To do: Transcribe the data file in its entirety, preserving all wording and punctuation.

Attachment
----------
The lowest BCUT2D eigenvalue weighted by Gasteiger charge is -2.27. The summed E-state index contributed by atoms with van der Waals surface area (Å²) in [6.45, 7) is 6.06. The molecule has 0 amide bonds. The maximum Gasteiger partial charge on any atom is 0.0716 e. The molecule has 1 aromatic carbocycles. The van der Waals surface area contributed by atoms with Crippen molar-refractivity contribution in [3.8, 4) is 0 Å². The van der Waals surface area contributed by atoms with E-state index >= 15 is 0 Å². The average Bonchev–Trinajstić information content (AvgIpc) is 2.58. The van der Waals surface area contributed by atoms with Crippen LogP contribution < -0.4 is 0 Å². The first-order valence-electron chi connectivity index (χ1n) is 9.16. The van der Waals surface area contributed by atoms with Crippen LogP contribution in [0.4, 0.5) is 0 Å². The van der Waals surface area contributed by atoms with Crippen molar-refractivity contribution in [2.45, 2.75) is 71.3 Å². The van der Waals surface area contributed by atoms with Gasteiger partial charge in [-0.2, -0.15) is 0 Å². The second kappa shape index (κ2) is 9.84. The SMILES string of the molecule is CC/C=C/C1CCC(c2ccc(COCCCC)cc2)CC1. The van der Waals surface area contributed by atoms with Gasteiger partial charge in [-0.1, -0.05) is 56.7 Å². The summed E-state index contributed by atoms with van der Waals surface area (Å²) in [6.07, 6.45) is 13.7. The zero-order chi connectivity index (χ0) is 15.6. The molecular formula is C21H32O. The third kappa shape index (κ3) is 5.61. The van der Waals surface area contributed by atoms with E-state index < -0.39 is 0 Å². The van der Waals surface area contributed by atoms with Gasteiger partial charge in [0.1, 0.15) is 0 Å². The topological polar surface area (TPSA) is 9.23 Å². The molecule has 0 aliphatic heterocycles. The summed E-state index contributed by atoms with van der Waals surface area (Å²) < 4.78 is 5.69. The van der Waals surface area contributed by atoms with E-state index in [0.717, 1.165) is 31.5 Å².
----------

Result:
The lowest BCUT2D eigenvalue weighted by Gasteiger charge is -2.27. The summed E-state index contributed by atoms with van der Waals surface area (Å²) in [6.45, 7) is 6.06. The molecule has 0 amide bonds. The maximum Gasteiger partial charge on any atom is 0.0716 e. The molecule has 1 aromatic carbocycles. The van der Waals surface area contributed by atoms with Crippen molar-refractivity contribution in [3.8, 4) is 0 Å². The van der Waals surface area contributed by atoms with E-state index >= 15 is 0 Å². The average Bonchev–Trinajstić information content (AvgIpc) is 2.58. The van der Waals surface area contributed by atoms with Crippen LogP contribution < -0.4 is 0 Å². The first-order valence-electron chi connectivity index (χ1n) is 9.16. The van der Waals surface area contributed by atoms with Crippen LogP contribution in [0.4, 0.5) is 0 Å². The van der Waals surface area contributed by atoms with Crippen molar-refractivity contribution in [2.45, 2.75) is 71.3 Å². The van der Waals surface area contributed by atoms with Gasteiger partial charge in [-0.2, -0.15) is 0 Å². The second kappa shape index (κ2) is 9.84. The SMILES string of the molecule is CC/C=C/C1CCC(c2ccc(COCCCC)cc2)CC1. The van der Waals surface area contributed by atoms with Gasteiger partial charge in [-0.1, -0.05) is 56.7 Å². The summed E-state index contributed by atoms with van der Waals surface area (Å²) in [6.07, 6.45) is 13.7. The zero-order chi connectivity index (χ0) is 15.6. The molecular formula is C21H32O. The third kappa shape index (κ3) is 5.61. The van der Waals surface area contributed by atoms with E-state index < -0.39 is 0 Å². The van der Waals surface area contributed by atoms with Gasteiger partial charge in [0.1, 0.15) is 0 Å². The topological polar surface area (TPSA) is 9.23 Å². The molecule has 0 aliphatic heterocycles. The summed E-state index contributed by atoms with van der Waals surface area (Å²) < 4.78 is 5.69. The van der Waals surface area contributed by atoms with E-state index in [0.717, 1.165) is 31.5 Å².